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Glow in the Dark Kittens – Part of HIV Protection Research
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Glow in the Dark Kittens – Part of HIV Protection Research

by Khris CruzSeptember 18, 2011

The medical science for genetic manipulation continues to advance in our modern world. Now, science incorporates this technology in a research that would protect humans from HIV or human immunodeficiency virus.

Cats are also afflicted with an equivalent immunodeficiency virus to humans known as FIV or feline immunodefiency virus. With this similarity, scientist opted to do research on cats since the viruses; HIV and FIV are very similar in disease manifestations.

Research was conducted to manipulate the genes of cats to offer resistance to the FIV virus. Genetic modification of cats incorporates two genes inserted to the fertilized egg, the gene that restricts FIV infection and gene from jellyfish which codes a greenish fluorescent protein and then implanted to a surrogate cat that will carry the genetically altered offspring.

If the process was successful, the genetically modified cat will produce a greenish fluorescent glow and will be a determining factor that the AIDS resistant gene was also successfully incorporated into the offspring.

“For the first time we have the ability to manipulate protection genes into an AIDS susceptible animal,” said Eric Poeschla, an infectious diseases virologist at the Mayo Clinic College of Medicine.

How would this benefit the human population?

So, you’ll probably be wondering what will be the implications of this genetic modification and research to the general human population. At this point, it is still early to say whether this method can also be used against HIV infection. But this is a step for mankind to explore the possibilities of alternative treatments through gene therapy and manipulation.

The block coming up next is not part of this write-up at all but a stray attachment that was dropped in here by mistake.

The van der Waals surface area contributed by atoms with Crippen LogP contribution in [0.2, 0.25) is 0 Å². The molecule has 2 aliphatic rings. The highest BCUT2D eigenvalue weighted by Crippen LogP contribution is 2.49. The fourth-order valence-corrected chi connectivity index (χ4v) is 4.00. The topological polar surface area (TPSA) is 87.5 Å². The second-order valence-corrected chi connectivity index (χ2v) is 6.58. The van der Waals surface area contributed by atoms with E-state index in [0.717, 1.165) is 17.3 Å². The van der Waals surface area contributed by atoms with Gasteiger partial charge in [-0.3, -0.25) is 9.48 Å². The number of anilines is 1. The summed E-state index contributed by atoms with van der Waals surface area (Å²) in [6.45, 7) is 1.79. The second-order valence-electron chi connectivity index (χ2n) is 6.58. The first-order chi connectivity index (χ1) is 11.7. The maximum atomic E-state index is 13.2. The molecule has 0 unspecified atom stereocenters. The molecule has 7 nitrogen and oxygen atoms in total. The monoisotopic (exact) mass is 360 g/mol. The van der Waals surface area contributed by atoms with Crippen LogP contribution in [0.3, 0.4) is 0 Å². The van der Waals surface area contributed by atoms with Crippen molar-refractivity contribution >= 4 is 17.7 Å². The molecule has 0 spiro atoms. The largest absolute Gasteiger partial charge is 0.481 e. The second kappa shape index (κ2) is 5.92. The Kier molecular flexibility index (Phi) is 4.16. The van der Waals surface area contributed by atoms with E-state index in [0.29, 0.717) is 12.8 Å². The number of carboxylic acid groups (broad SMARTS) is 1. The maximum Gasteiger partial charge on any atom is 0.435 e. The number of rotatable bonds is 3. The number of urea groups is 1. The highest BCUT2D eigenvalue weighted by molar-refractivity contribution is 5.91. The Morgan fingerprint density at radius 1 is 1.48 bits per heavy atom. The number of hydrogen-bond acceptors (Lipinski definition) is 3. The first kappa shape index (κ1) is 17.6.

“In the future, we might engineer people’s cells by adding a gene that encodes resistance, not to the whole body, but to the T-cells that are targeted by HIV” commented Paula Cannon, a geneticist at the University of Southern California’s Keck School Of Medicine.

In the near future, we will be able to manipulate genes of cells that fight diseases like cancer, HIV, dengue or even genetically enhance our cells to boost our immune system to fight the common cold or better yet, modification of our genes to be totally resistant to diseases. Imagine the numerous possibilities are there and it’s just within the grasp of science. For this dream to be realized, we’ll still have to wait and see.

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About The Author
Khris Cruz
is currently a member of a medical imaging team in a government hospital in the middle east. Aside from being a medical professional, Khris loves computer games and spends much of his free time in playing DOTA. Khris is also into travel and photography. Follow more of Khris’ game tricks and reviews in this site.